Severe combined immunodeficiency (SCID) arises from different genetic defects associated with lymphocyte development and function and presents with severe infections.
Allogeneic hematopoietic stem cell transplantation is an extremely effective way of restoring immunity in these individuals.
Numerous multicenter studies have identified the factors determining successful outcome, and survival for SCID has shown great improvement. Advances in understanding the genetic basis of disease also mean that we increasingly
tailor transplant protocols to the specific SCID form. Wherever possible, we attempt to transplant SCID patients without the use of cytoreductive conditioning, but it is clear that this is only successful for specific SCID forms and, although survival is good, in specific patients there are ongoing humoral defects. We aim to use matched related and unrelated donors (including cord blood) whenever possible and have limited the use of mismatched haploidentical donors. The development of autologous hematopoietic stem cell gene therapy provides another treatment of the X-linked and adenosine deaminase– deficient forms of SCID, and we discuss how we have integrated gene therapy into our treatment strategy. These developments together with the advent of universal newborn screening for SCID should allow for a highly favorable outcome for this otherwise lethal condition. (Blood. 2013;122(23):3749-3758)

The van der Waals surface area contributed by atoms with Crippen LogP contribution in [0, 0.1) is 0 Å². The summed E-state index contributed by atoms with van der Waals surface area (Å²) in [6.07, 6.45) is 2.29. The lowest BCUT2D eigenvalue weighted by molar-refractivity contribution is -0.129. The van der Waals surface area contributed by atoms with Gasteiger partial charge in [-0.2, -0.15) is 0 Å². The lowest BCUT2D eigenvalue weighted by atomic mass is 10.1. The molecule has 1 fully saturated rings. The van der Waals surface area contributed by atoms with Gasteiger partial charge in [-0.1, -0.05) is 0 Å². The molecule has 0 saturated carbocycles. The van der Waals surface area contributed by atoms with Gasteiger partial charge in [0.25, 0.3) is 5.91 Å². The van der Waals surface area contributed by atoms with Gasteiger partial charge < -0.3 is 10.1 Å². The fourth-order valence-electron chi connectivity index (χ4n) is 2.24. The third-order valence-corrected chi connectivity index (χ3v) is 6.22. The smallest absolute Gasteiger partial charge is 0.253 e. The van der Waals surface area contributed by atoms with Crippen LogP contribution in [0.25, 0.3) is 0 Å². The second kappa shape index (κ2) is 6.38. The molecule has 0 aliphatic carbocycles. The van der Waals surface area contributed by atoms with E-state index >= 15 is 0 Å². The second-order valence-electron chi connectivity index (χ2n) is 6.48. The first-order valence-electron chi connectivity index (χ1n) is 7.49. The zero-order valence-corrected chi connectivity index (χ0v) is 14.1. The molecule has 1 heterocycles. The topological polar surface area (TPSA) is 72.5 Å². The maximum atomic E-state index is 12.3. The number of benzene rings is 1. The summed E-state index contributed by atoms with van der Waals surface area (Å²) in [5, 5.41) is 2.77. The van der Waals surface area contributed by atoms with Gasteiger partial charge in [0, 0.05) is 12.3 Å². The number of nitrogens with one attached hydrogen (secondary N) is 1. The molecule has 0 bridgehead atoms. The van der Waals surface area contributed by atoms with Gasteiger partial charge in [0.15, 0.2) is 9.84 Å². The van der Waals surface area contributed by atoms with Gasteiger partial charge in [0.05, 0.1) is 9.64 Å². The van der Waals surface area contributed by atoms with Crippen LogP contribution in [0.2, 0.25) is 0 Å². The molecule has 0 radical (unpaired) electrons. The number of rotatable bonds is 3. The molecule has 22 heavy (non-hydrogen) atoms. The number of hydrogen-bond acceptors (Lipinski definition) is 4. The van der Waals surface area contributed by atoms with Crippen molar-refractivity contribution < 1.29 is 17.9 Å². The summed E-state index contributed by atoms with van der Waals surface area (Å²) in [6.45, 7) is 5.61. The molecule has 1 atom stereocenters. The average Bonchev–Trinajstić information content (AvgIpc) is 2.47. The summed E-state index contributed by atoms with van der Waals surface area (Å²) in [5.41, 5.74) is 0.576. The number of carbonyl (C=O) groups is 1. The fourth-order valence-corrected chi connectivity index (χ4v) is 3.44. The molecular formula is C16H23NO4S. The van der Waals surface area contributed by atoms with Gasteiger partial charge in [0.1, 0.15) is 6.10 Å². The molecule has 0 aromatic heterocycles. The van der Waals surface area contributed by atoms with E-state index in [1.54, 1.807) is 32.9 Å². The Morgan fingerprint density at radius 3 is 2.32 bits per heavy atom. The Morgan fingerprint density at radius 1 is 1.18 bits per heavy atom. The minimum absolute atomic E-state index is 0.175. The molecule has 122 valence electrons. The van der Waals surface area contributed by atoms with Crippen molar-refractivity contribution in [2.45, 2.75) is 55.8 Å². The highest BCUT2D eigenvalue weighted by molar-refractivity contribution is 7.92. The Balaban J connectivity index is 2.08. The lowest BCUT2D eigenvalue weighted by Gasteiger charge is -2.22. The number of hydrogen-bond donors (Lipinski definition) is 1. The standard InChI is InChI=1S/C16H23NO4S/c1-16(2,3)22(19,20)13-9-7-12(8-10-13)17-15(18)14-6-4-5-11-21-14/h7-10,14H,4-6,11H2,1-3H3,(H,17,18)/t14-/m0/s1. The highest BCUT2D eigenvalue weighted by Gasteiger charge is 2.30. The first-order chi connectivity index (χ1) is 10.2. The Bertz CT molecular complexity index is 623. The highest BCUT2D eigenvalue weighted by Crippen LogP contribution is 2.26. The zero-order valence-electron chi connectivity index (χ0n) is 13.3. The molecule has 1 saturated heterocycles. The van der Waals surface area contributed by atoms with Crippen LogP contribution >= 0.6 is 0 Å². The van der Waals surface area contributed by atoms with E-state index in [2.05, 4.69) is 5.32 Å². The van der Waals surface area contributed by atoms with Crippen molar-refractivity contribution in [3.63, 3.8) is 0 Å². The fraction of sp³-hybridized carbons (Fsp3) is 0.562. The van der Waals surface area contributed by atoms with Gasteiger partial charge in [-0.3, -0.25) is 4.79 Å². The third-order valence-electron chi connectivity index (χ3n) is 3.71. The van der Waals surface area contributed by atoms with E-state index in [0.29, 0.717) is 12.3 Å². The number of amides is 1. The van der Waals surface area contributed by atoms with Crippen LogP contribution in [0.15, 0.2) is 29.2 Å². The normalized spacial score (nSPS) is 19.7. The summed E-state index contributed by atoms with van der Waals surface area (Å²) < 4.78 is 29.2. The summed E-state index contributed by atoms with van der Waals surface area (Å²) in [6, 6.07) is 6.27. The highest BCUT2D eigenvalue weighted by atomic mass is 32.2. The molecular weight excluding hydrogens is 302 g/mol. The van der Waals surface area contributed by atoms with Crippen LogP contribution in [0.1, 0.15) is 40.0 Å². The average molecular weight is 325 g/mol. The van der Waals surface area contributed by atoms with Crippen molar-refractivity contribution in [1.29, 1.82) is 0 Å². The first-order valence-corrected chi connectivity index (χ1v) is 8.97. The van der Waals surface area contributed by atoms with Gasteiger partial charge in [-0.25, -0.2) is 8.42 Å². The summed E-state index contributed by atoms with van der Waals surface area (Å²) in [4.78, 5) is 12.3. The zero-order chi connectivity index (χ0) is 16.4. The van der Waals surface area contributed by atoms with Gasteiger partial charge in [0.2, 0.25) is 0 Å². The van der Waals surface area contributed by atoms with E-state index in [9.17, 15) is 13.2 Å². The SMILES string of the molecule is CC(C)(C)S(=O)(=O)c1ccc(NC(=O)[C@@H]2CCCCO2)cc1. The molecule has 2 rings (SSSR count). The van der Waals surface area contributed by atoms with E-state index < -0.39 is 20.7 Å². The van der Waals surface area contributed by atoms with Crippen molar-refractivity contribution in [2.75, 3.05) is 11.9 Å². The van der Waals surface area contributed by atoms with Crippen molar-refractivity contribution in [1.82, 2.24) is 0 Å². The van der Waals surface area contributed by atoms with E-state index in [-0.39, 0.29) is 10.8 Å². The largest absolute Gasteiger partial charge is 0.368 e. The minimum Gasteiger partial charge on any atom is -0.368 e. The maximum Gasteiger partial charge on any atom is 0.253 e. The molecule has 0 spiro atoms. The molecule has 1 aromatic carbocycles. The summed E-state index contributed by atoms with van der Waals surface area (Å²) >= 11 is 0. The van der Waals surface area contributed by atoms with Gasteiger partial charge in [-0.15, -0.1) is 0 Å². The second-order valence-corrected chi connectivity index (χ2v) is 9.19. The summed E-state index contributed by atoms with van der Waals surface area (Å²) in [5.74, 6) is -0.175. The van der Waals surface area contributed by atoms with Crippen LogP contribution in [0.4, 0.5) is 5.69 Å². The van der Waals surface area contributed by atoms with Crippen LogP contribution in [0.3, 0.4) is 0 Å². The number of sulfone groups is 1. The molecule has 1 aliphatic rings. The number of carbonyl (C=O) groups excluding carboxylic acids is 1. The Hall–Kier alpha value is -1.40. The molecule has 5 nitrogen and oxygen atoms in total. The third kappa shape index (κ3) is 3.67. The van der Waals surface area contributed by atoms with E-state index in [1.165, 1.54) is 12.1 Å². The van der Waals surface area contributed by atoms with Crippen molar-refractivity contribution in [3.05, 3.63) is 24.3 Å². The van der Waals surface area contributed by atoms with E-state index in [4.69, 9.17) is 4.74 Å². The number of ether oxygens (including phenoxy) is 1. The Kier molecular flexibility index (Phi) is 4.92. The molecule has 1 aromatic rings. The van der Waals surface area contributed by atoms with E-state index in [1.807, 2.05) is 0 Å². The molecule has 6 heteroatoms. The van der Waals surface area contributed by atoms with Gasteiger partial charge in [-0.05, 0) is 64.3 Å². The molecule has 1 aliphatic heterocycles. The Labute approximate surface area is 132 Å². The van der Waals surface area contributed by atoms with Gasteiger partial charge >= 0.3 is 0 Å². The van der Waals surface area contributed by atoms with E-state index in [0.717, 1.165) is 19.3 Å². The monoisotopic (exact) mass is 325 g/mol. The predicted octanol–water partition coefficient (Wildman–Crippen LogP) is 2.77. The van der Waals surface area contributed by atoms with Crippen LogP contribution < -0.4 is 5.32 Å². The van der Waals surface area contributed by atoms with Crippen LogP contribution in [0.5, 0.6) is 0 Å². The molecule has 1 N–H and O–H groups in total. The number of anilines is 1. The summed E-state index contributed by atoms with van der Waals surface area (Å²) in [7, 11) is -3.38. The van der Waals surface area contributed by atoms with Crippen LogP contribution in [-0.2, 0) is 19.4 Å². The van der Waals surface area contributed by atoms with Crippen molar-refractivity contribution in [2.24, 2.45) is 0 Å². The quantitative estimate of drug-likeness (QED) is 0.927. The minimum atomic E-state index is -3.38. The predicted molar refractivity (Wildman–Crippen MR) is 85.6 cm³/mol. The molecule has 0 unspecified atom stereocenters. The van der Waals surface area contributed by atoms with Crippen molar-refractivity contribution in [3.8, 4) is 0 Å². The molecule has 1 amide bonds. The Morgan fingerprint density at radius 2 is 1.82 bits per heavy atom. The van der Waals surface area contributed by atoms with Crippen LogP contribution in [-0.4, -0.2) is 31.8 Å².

BLOOD, 28 NOVEMBER 2013 x VOLUME 122, NUMBER 23